The program will be kicking off  at a  large event at the Georgia WorldCongress Center on February 10th and 11th so mark your calendar and attend!

Event highlights  include:

·Down payment  assistance program – qualified homebuyers can get up to  $15,000 in a forgivable grant (see flyer below for more  info)

·Homebuyer  education theater – where consumers can learn more about finding and financing a  home and managing the financial responsibilities of homeownership

·Featured homes – consumers can stop by Wells Fargo’s Affordable Home Tour viewing center to  preview the features and prices of area homes for sale and board a neighborhood  home tour bus for a free ride to and from homes they’d like to see  first-hand ( THERE WILL BE HOMES LISTED AND OPEN IN OUR COMMUNITY!)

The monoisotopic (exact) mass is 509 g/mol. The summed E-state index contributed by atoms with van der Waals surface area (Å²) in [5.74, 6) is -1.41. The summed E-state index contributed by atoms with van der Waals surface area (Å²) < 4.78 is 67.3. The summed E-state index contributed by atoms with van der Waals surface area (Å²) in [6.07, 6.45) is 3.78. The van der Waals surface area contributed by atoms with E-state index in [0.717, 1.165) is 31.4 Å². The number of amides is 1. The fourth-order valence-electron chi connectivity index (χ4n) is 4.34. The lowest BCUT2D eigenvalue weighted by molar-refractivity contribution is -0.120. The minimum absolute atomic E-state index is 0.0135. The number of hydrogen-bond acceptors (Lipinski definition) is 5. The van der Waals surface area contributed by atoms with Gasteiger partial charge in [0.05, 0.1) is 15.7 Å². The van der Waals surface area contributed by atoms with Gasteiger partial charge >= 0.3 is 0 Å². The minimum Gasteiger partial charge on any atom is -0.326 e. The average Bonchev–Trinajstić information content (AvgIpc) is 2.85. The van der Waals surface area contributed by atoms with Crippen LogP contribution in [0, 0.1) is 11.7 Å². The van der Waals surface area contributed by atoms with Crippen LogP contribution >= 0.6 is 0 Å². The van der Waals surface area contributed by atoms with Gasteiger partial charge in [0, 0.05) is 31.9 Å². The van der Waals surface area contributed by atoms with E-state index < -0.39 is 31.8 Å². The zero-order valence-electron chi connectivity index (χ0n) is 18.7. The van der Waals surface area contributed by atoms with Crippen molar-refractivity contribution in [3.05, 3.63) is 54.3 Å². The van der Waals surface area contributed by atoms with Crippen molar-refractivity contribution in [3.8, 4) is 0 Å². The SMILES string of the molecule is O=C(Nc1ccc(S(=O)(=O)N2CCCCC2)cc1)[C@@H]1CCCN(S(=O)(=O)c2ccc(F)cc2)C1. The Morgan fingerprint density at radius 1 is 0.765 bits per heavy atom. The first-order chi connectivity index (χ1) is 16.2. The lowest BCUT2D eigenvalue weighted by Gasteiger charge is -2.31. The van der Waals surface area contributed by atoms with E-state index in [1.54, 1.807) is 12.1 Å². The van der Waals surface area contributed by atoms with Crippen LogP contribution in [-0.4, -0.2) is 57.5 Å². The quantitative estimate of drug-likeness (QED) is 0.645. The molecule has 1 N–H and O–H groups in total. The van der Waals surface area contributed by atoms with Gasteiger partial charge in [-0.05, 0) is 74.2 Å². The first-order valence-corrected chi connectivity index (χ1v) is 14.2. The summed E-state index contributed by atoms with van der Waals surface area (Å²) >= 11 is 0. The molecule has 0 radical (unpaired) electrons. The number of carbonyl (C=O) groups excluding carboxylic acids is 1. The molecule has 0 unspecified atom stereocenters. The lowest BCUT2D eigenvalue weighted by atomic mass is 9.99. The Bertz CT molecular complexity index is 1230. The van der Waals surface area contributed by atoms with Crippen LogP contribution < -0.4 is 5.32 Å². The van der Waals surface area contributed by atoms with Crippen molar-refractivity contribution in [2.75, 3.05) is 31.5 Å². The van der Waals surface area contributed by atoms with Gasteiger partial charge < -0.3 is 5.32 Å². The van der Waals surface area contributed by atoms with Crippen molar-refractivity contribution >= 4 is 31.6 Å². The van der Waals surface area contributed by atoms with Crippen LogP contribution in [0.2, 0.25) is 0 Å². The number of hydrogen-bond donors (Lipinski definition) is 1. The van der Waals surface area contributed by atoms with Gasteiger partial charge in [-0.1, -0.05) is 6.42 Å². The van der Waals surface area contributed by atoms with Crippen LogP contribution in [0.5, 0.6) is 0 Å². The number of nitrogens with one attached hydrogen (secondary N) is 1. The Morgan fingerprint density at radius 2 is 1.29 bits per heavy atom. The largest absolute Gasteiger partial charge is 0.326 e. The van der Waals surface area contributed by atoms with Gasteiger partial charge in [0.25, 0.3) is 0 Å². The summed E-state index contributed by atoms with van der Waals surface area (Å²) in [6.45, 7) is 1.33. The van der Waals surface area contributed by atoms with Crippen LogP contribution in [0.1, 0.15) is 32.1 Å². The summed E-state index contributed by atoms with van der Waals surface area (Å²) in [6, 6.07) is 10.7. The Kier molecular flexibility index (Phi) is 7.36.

The four tour areas  are:

1. Castleberry Hill to Northside  drive to Atlantic Station to West Midtown: includes zip codes: 30303,  30318,30309,30363

2. East Atlanta, Beltline, Reynoldstown, Edgewood, Cabbagetown, Kirkwood:  30316,30317, 30307,  30312.

3. Mechanicsville, Peoplestown, Pittburgh, South Atlanta, Lakewood, 30315, 30312,  30354

4. West End to  Cascade: 30310, 30314, 30311,  30331,

Visit this website for more information:

Seeking a Builder/Investor for Camp Creek Subs..

Great opportunity for a builder and or investor to complete a subdivision in prime locations within Camp Creek!  These subs are ready for your vision- plats in place, utilities and site map- take a look at the site plans below. Let’s discuss the possibilities!

**An Opportunity to be the first GREEN development!!

How much would my payment be on a loan of…..?

Thinking about buying a home?
I’m sure you’ve heard- “You can own for the same amount as rent!”…
See for yourself how much  monthly payments would be on a loan of $150,000, Check out this mortgage calculator.